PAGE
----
In the Cuba of 1940’s, a group of young musicians began meeting to experiment with ways to expand the range of expressions they could use in the Cuban “bolero”. They were seeking a way to add more freedom in how to perform this genre. From those meetings, a new Latin music genre called the Bolero “Filin” was born.
In this series of blogs, I’ll walk through the development and spread of the “Bolero Filin”. While I researched this Cuban music genre, I found interesting connections to more contemporary Latin music genres and artists in several countries.
The Start of the “Filin” Movement
The “Filin” is a derivative of the Cuban “Bolero” that was influenced by American music. It has also been characterized as an evolution from “Trova” and the “Cancion”. Although sometimes it is complicated to describe what the “filin” is, its name comes from the word in English “feeling”. This is due to the high degree of emotion that singers and songwriters add to their songs.
The “filin” started in the late 1940’s, developed into the 1950’s, and continued to enjoy great popularity through the 1960’s and beyond. Its roots are traced to the “Cayo Hueso” neighborhood of Havana, Cuba. There, singers and songwriters met at the house of troubadour Tirso Diaz to help shape an innovative style of performing the “bolero”.
This new style was influenced by American artists like Ella Fitzgerald, Sarah Vaughan, and even Nat King Cole, who visited Cuba frequently. Some of its roots are said to come from the “blues”, but keeping the Cuban music essence.
What is the “Bolero-Filin”?
The “bolero-filin” is characterized by compact harmonies and songs with more complicated melodies. Here each singer gives his/her own sentimental “brand” to the song. Therefore, the name is a derivative of the English word for “feeling”. It differentiates from the “bolero” in that the “bolero” is more danceable.
The two artists most directly linked to the start of the “filin” movement were singer songwriters Jose Antonio Mendez and Cesar Portillo de la Luz. Olga Rivero was also an early popular singer of the “filin”. However, she moved to Mexico, married, and retired soon after.
In the video below, Jose Antonio Mendez sings his classic “Si Me Comprendieras”, showcasing the “filin” style elements in his performance.
Popularity of the “Filin”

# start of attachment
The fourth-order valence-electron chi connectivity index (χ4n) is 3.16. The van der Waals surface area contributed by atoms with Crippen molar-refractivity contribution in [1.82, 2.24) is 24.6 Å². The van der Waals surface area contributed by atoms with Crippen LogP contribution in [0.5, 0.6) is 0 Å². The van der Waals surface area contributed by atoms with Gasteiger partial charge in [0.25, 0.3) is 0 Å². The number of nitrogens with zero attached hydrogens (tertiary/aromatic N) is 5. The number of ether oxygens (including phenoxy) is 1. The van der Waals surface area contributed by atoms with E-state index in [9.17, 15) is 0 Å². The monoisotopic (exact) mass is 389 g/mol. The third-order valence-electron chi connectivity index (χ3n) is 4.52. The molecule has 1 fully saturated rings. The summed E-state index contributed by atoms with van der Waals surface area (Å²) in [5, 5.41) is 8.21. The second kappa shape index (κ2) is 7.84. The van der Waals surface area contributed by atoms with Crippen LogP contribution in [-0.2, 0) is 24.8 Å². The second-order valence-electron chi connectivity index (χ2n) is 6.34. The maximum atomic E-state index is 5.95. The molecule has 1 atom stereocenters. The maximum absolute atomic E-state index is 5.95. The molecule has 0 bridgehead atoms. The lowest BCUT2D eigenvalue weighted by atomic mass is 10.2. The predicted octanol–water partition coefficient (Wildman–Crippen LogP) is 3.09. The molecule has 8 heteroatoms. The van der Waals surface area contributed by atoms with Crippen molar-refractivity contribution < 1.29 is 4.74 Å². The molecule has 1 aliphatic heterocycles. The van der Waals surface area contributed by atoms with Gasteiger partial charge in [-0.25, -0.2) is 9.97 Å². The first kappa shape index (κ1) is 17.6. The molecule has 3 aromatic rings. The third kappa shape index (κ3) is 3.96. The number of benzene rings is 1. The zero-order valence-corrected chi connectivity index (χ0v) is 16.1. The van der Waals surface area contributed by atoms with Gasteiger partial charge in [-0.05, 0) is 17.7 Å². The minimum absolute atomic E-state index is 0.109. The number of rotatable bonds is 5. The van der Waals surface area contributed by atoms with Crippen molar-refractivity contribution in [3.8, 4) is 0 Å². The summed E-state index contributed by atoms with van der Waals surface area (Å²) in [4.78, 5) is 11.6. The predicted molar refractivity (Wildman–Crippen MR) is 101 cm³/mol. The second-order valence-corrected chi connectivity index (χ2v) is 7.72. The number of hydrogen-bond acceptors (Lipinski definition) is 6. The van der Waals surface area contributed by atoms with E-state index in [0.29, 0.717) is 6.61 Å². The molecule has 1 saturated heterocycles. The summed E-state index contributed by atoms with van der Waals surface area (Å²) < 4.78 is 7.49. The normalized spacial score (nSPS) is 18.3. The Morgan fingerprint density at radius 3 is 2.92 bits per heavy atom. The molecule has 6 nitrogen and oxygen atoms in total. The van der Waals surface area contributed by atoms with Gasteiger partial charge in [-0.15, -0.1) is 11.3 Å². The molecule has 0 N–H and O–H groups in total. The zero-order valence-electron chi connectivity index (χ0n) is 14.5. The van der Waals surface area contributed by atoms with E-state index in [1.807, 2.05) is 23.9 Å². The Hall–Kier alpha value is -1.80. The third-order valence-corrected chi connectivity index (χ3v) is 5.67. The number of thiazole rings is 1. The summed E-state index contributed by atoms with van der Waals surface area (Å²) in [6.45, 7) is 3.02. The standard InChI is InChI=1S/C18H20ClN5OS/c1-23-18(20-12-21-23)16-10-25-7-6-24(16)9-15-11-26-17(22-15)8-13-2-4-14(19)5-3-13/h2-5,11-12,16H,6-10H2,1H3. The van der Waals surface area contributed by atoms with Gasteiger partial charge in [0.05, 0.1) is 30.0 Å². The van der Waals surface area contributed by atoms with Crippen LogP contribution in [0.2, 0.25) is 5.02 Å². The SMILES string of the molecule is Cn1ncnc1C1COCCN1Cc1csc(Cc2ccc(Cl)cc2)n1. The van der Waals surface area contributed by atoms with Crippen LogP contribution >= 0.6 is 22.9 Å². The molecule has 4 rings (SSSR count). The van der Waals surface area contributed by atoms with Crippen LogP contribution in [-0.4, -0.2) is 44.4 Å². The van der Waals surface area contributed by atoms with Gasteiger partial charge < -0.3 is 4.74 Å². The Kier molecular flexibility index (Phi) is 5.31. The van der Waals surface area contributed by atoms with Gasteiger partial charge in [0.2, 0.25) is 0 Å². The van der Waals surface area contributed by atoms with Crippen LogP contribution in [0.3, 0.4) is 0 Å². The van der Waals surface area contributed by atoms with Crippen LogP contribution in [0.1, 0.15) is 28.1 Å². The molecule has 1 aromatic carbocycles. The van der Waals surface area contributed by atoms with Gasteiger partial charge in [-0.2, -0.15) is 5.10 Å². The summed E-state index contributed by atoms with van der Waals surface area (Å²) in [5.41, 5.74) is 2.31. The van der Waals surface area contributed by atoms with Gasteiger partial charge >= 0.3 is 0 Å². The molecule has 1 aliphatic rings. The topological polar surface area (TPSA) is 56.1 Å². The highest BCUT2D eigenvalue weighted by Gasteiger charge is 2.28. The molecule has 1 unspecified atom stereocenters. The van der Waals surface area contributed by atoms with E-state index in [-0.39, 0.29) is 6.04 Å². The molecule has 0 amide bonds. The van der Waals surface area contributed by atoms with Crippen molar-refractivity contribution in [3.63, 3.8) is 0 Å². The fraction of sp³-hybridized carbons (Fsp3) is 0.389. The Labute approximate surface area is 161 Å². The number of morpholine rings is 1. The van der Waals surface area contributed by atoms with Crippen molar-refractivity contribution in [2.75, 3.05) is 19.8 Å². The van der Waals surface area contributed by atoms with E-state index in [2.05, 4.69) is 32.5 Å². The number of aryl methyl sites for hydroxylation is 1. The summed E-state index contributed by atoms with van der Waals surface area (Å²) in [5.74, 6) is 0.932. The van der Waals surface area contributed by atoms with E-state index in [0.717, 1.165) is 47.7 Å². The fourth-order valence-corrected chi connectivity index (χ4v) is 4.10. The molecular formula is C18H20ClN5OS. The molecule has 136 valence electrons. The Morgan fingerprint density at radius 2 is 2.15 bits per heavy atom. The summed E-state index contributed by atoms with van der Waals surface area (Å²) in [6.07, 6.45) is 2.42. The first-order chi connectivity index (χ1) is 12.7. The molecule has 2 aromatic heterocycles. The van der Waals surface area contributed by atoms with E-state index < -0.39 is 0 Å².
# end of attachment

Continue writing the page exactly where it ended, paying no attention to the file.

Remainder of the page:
The “filin” movement quickly spread from Cuba to Mexico, New York, and Puerto Rico. Jose Antonio Mendez went to Mexico en 1949 and stayed until 1959, popularizing the “bolero-filin” by playing in night clubs, in the radio, and recording 5 LPs during that time. Cesar Portillo de la Luz also visited Mexico often, as well as Martha Valdes and Elena Burke.
Cuban singer Pepe Reyes spread the “filin” movement to South America. Initially Reyes stayed various years in Colombia and later he has performing stays in Argentina and Chile. He also left recordings along the way.
Vicentico Valdes, the great Cuban crooner, worked in Mexico during the 1940’s, having absorbed some of the “filin” characteristics to his style in Cuba, and continuing to develop them in Mexico. He then moved to New York to sing with Tito Puente’s band, helping to spread the “filin” there. Vicentico’s singing style earned him the nickname “La Voz Elastica de Cuba” and he always maintained songs from Jose Antonio Mendez and Martha Valdez in his repertoire.
In Puerto Rico the “filin” movement was started by Cuban singer Felo Bohr. However, it was Cuban singer-songwriter Renee Barrios who made a big dent with the movement in Puerto Rico. She had formed the duet Nely-Renee in Cuba and after the revolution moved to San Juan where she energized the “bohemia” scene.
In Puerto Rico the new musical movement grew quickly. Songwriter Puchi Balseiro became popular among the island crooners with her compositions. Mayaguez native Santos Colon had learned the “filin” from Vicentico Valdes when both where band mates in Tito Puente’s band in New York. When Santos Colon relocated to Puerto Rico, he brought the “filin” with him. Gilberto Monroig, another great crooner, also worked in Tito Puente’s band and had elements of the “filin” in his singing style.
Closing of “Bolero Filin” Part 1
So far we’ve talked about what is the “Filin”, how and where its movement started. I also covered how it became popular inside and outside of Cuba, in other Latin American countries. On the next parts of this blog series on the “Bolero-Filin” I’ll cover in more detail some of the artists that made this genre popular. Among them are Jose Antonio Mendez, Frank Emilio, and Elena Burke.